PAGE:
Harrison Ford, Steven Spielberg Set for Fifth 'Indiana Jones' Movie

2019 installment in beloved franchise will be first released by Disney

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Harrison Ford; Steven Spielberg; Indiana Jones; Movie
Harrison Ford and Steven Spielberg will reunite once again for the fifth installment in the 'Indiana Jones' franchise, set to arrive in 2019 Paramount/Everett

Harrison Ford and Steven Spielberg will reunite for a fifth Indiana Jones movie, set to arrive in theaters July 19th, 2019, according to The Hollywood Reporter.

The film follows 2008's attempted reboot, Indiana Jones and the Kingdom of the Crystal Skull, which found Ford teaming up with Shia LaBeouf, who played Jones' son. There were hopes that the young actor would then carry on the franchise, but such movies never materialized.

Despite that hiccup, veteran producers Kathleen Kennedy and Frank Marshall have said that the new Indiana Jones film will likely include younger actors — though Ford will remain the one and only Indiana Jones. No other casting decisions have been announced, nor has a screenwriter been named.

In an interview with THR last year, Kennedy said of the then-still-rumored fifth Indiana Jones movie: "We're all trying to figure out when the right time is to step back in… We've kicked around a couple of story ideas, but beyond that, I don't know yet. I think there will be one, we'll certainly move forward with Indy."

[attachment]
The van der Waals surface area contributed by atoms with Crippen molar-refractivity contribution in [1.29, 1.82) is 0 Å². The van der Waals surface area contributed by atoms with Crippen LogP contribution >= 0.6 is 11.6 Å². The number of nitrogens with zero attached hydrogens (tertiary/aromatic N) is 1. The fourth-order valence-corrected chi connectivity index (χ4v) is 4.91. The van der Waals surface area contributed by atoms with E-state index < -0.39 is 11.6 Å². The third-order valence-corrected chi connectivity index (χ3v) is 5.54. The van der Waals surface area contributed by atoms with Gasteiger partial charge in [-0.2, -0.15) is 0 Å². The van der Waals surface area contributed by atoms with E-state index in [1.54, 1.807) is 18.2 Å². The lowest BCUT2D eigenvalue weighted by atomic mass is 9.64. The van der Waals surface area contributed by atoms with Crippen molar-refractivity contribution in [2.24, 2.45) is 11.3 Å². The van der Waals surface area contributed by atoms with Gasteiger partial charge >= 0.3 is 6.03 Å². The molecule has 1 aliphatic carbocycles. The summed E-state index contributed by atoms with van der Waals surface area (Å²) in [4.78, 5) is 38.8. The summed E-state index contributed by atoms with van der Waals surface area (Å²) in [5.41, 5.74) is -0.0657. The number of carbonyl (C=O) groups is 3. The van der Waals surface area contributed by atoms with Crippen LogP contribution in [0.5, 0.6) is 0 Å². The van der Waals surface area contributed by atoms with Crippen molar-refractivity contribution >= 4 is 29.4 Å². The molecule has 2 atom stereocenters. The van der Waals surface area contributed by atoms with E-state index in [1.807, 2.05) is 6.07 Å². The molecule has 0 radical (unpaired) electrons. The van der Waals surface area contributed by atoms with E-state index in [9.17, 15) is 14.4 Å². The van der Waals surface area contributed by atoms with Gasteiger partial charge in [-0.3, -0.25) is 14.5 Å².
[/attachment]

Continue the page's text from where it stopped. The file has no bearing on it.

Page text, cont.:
Like Spielberg and Ford, Kennedy and Marshall have worked on every Indiana Jones film, starting with 1981's Raiders of the Lost Ark. The pair, who are also married, have recently scored big hits with major franchise reboots as well: Marshall with Jurassic World and Kennedy — who is president of Lucasfilm — with Star Wars: The Force Awakens.

The fifth Indiana Jones will also be the first to be released by Disney. In 2012, Disney purchased Lucasfilm — and with it, the rights to Star Wars — but the entertainment giant had to strike another deal with original Indiana Jones studio, Paramount, in order to acquire that franchise. The 2013 deal allows Paramount to retain the rights to the first four films, while the studio will also receive "financial participation" on any future movies.

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